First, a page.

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Why Google Is Smart To Close The Nexus One Online Store

Why Google Is Smart To Close The Nexus One Online Store

google nexus one online store

Last week Google announced they will be shutting down the Nexus One online store – the location where Google took orders for their new Nexus One mobile phone.

When exactly the online store will come down I’m not sure, (maybe someone out there has this info), but as of right now, you can visit the online store and you’ll see the Nexus One available for purchase >>

How Google Lost Their Way

I wrote an article not too long ago discussing how I felt that Google lost their way when they decided to become a mobile phone carrier like Verizon or AT&T.

Notice I said a mobile phone carrier! I don’t believe for a second that Google’s mistake was in launching the Nexus One mobile phone.  The problem was when they (Google) tried to become the carrier, distributor, manufacturer, and customer service representative for the Nexus One.

Google is made up of computer scientists – not customer service reps, and not even sales folks.  Quite frankly, a bunch of geeks work at Google who sit around all day (and night) developing new innovative technologies and applications. Not to mention the bread and butter of Google which is search.

When Google developed Android, the operating system that is now being utilized on multiple mobile phones and other devices (including cars), they were right in their element. Google is a master at developing systems and platforms upon which the rest of the world can run their applications.

The Nexus One, powered by Android, was a perfect example of a mobile phone running on the Android platform. And Google was keeping within their element when they opened Android up to a wide range of companies and developers.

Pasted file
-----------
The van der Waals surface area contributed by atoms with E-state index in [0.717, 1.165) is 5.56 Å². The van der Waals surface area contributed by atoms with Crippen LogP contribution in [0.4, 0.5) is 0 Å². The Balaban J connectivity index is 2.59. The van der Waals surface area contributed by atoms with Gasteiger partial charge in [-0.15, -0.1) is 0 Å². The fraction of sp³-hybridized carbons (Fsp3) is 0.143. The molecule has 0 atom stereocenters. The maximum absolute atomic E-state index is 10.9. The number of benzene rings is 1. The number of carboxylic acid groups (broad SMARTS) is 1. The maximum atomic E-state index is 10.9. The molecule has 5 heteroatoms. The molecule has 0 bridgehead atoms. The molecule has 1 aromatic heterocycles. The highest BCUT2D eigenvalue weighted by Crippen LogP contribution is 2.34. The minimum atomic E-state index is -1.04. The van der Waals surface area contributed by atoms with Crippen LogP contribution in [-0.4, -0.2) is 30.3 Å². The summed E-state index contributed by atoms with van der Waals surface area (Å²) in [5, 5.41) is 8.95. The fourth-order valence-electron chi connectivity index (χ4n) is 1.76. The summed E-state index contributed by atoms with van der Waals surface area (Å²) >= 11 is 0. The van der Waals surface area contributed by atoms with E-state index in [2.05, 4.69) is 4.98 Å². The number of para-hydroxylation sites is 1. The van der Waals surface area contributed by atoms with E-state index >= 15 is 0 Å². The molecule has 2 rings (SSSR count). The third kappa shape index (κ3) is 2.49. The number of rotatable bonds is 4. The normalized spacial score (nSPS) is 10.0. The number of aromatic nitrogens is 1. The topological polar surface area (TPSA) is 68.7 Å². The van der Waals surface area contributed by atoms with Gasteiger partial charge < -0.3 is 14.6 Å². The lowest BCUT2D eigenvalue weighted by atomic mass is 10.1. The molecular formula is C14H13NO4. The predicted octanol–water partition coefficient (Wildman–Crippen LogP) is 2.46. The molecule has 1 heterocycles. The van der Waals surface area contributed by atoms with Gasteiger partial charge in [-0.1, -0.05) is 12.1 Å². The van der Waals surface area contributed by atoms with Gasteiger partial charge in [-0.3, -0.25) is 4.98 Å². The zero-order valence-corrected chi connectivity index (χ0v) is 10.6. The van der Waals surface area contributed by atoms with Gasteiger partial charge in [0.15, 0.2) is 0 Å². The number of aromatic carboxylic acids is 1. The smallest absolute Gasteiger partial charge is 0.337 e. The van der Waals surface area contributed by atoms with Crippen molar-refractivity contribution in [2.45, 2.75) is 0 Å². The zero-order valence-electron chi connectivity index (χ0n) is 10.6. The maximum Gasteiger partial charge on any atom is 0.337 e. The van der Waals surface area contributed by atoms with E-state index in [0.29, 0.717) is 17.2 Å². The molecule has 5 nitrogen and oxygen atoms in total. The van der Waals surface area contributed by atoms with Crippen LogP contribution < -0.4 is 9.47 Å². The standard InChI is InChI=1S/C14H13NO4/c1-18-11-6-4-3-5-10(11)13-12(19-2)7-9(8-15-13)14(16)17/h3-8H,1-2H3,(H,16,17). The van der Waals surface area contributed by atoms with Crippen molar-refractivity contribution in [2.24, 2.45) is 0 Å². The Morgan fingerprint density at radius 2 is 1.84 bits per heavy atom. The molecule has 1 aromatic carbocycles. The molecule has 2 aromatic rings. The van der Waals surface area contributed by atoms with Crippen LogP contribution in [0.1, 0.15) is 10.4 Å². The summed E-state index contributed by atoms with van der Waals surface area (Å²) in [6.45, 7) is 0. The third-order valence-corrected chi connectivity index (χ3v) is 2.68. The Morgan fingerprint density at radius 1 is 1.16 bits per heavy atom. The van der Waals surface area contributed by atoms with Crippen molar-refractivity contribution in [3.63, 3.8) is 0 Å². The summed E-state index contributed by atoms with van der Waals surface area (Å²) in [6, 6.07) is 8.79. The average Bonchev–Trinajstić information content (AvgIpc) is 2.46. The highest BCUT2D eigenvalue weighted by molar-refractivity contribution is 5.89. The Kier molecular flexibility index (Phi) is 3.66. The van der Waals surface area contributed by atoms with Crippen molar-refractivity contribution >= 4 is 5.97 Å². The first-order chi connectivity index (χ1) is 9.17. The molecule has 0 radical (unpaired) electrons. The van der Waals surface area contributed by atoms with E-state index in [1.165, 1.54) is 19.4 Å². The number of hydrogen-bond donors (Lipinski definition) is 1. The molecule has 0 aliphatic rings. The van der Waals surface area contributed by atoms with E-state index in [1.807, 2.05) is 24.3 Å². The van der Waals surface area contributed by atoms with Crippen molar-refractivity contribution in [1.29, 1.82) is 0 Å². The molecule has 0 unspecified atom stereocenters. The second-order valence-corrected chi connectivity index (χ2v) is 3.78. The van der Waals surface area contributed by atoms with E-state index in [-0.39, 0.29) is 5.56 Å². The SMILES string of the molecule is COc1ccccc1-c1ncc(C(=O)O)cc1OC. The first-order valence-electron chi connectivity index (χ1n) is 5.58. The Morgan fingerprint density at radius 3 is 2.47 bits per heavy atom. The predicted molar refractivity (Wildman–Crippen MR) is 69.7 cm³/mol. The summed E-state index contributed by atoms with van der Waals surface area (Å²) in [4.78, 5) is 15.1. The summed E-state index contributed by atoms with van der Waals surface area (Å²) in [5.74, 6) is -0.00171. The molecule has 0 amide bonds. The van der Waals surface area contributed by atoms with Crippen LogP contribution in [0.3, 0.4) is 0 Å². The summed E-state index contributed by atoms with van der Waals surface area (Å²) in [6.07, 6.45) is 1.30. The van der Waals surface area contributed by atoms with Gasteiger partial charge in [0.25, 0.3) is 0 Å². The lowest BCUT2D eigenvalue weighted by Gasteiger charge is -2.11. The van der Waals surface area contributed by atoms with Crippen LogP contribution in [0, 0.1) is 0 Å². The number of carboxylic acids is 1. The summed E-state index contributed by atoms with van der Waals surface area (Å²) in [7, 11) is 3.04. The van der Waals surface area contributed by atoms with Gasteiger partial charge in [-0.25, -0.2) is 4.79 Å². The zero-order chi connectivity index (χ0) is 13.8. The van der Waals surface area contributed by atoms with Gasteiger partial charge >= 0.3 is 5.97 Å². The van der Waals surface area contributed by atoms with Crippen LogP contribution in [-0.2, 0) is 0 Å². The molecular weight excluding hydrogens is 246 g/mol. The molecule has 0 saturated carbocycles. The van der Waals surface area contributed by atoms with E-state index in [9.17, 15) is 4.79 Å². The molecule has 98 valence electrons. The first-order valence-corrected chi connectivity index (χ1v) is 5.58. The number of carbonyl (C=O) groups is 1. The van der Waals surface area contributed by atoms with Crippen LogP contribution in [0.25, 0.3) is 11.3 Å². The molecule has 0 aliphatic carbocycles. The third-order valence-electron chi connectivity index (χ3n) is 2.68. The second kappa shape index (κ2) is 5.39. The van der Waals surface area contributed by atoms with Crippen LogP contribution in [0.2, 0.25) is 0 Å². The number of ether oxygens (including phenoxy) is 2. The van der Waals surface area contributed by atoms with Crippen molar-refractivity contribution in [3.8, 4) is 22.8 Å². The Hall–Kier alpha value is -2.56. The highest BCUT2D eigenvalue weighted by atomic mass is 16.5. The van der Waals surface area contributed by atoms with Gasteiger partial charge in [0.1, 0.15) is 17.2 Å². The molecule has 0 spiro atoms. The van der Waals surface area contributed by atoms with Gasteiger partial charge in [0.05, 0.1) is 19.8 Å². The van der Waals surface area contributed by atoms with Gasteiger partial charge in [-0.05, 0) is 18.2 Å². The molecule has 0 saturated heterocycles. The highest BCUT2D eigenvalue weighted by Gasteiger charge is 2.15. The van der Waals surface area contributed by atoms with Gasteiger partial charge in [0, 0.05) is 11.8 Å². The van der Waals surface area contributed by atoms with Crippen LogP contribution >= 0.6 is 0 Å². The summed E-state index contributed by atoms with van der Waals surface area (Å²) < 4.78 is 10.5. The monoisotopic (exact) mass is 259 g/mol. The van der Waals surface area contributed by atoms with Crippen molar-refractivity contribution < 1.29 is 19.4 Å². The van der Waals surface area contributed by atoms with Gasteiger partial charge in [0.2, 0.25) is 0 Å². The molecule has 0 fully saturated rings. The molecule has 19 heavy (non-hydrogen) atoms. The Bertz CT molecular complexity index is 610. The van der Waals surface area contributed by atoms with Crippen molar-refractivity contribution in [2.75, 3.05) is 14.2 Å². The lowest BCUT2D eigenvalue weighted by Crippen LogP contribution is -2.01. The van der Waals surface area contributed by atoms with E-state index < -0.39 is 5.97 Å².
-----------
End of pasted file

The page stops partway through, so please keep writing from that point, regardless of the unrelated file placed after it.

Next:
But then Google made the mistake of trying to sell, ship, and service the Nexus One to customers via other phone carriers.

Someone at Google must have felt in their gut that launching the Nexus One store was a mistake. It was so far out of their element that someone, somewhere within Google had to sense it.

So as to be expected, whenever you try to do something where you don’t have the comparative advantage, Google failed miserably.

However, Google’s CEO Eric Schmidt will be quick to tell you that failure actually defines success.

If you’re failing, then you are in a sense experiencing success.

Almost immediately after Google launch the Nexus One, customers started complaining not only about the device, but the fact that Google’s customer service was basically absent.

Google isn’t designed to be a retailer – they are designed to be developers of amazing platforms and innovative applications.

So when Google announced they were closing their Nexus One online store, and in turn looking to distribute and sell the Nexus One through multiple carriers, I must say that I was proud of Google for making that decision.  And I know, me being proud of Google doesn’t really matter a hill of beans to Google… but still.

I’m impressed because Google isn’t afraid to try something new – and they definitely aren’t afraid to fail.

This has really been a point of inspiration to me.

But what else is inspiring, and very important to learn from, is that Google knows when it’s time to quit.

And because Google knows when to quit, it makes sense then that Google CEO Eric Schmidt defines failure as being an element of success.

2 replies on “Why Google Is Smart To Close The Nexus One Online Store”

Next question to be answered is why Google stopped producing the Nexus 1.

I have am using it with great satisfaction and cannot understand Google’s abandoment of this great product. If anybody knows please post.

The reason they stopped is because of the economic principle of “comparative

Even though, yes, Google can make the Nexus One and to a certain degree have
satisfied customers, it’s not there strong point.

Google’s strength is in creating platforms (i.e. Google search, Android OS,
etc…) that scale.

I think Google’s decision to eject from the Nexus One is a great lesson for
all us – they’ve taught us to focus on what we know, what we have a
comparative advantage in, and not spend our resources on things that we are
not “scaling”.

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